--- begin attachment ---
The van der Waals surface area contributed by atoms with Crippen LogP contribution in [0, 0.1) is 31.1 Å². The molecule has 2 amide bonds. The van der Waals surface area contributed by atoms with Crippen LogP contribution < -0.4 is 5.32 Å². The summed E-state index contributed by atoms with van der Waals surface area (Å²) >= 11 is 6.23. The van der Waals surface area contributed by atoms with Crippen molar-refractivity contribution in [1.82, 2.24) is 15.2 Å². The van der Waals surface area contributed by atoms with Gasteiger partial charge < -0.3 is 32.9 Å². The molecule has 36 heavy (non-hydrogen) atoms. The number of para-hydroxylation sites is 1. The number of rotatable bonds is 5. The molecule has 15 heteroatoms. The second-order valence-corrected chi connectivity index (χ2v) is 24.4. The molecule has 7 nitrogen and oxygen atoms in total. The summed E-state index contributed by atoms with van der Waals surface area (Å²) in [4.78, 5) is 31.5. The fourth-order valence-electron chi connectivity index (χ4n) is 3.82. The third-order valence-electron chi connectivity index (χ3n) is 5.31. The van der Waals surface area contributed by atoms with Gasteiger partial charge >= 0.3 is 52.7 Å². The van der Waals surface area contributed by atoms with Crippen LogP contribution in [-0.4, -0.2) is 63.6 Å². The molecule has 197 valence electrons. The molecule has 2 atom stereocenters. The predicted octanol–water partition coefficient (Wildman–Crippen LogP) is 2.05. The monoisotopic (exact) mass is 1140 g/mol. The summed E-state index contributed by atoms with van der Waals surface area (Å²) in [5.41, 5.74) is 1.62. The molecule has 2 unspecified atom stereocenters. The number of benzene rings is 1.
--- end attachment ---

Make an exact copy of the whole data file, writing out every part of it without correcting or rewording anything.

The van der Waals surface area contributed by atoms with Crippen LogP contribution in [0, 0.1) is 31.1 Å². The molecule has 2 amide bonds. The van der Waals surface area contributed by atoms with Crippen LogP contribution < -0.4 is 5.32 Å². The summed E-state index contributed by atoms with van der Waals surface area (Å²) >= 11 is 6.23. The van der Waals surface area contributed by atoms with Crippen molar-refractivity contribution in [1.82, 2.24) is 15.2 Å². The van der Waals surface area contributed by atoms with Gasteiger partial charge < -0.3 is 32.9 Å². The molecule has 36 heavy (non-hydrogen) atoms. The number of para-hydroxylation sites is 1. The number of rotatable bonds is 5. The molecule has 15 heteroatoms. The second-order valence-corrected chi connectivity index (χ2v) is 24.4. The molecule has 7 nitrogen and oxygen atoms in total. The summed E-state index contributed by atoms with van der Waals surface area (Å²) in [4.78, 5) is 31.5. The fourth-order valence-electron chi connectivity index (χ4n) is 3.82. The third-order valence-electron chi connectivity index (χ3n) is 5.31. The van der Waals surface area contributed by atoms with Gasteiger partial charge >= 0.3 is 52.7 Å². The van der Waals surface area contributed by atoms with Crippen LogP contribution in [-0.4, -0.2) is 63.6 Å². The molecule has 197 valence electrons. The molecule has 2 atom stereocenters. The predicted octanol–water partition coefficient (Wildman–Crippen LogP) is 2.05. The monoisotopic (exact) mass is 1140 g/mol. The summed E-state index contributed by atoms with van der Waals surface area (Å²) in [5.41, 5.74) is 1.62. The molecule has 2 unspecified atom stereocenters. The number of benzene rings is 1.